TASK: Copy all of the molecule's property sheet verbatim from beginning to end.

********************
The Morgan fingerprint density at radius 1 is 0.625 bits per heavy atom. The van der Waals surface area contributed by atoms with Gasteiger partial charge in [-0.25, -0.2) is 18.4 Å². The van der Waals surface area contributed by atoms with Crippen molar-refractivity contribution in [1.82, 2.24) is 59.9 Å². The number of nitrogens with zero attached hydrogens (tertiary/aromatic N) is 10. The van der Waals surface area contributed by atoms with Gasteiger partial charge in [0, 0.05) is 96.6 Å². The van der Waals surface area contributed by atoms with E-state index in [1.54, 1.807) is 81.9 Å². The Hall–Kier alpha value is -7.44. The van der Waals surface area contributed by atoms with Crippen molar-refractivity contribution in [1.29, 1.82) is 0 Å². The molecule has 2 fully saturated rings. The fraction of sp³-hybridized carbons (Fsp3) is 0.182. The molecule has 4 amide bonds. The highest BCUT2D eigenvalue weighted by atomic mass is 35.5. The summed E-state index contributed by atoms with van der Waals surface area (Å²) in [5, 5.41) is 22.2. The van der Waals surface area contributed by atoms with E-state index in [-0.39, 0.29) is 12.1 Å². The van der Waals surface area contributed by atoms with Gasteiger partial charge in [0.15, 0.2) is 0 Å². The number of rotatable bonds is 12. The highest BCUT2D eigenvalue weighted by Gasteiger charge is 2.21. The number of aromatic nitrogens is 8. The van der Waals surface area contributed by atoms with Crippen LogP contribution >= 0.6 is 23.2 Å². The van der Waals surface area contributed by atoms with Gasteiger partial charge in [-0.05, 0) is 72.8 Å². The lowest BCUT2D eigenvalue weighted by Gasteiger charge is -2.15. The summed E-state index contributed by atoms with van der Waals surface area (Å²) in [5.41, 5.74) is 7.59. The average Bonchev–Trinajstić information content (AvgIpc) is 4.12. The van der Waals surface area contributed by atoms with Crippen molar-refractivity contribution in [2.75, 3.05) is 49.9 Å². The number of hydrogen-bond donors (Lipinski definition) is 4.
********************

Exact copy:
The Morgan fingerprint density at radius 1 is 0.625 bits per heavy atom. The van der Waals surface area contributed by atoms with Gasteiger partial charge in [-0.25, -0.2) is 18.4 Å². The van der Waals surface area contributed by atoms with Crippen molar-refractivity contribution in [1.82, 2.24) is 59.9 Å². The number of nitrogens with zero attached hydrogens (tertiary/aromatic N) is 10. The van der Waals surface area contributed by atoms with Gasteiger partial charge in [0, 0.05) is 96.6 Å². The van der Waals surface area contributed by atoms with E-state index in [1.54, 1.807) is 81.9 Å². The Hall–Kier alpha value is -7.44. The van der Waals surface area contributed by atoms with Crippen molar-refractivity contribution in [1.29, 1.82) is 0 Å². The molecule has 2 fully saturated rings. The fraction of sp³-hybridized carbons (Fsp3) is 0.182. The molecule has 4 amide bonds. The highest BCUT2D eigenvalue weighted by atomic mass is 35.5. The summed E-state index contributed by atoms with van der Waals surface area (Å²) in [5, 5.41) is 22.2. The van der Waals surface area contributed by atoms with E-state index in [-0.39, 0.29) is 12.1 Å². The van der Waals surface area contributed by atoms with Gasteiger partial charge in [0.15, 0.2) is 0 Å². The number of rotatable bonds is 12. The highest BCUT2D eigenvalue weighted by Gasteiger charge is 2.21. The number of aromatic nitrogens is 8. The van der Waals surface area contributed by atoms with Crippen LogP contribution >= 0.6 is 23.2 Å². The van der Waals surface area contributed by atoms with Gasteiger partial charge in [-0.05, 0) is 72.8 Å². The lowest BCUT2D eigenvalue weighted by Gasteiger charge is -2.15. The summed E-state index contributed by atoms with van der Waals surface area (Å²) in [5.41, 5.74) is 7.59. The average Bonchev–Trinajstić information content (AvgIpc) is 4.12. The van der Waals surface area contributed by atoms with Crippen molar-refractivity contribution in [2.75, 3.05) is 49.9 Å². The number of hydrogen-bond donors (Lipinski definition) is 4.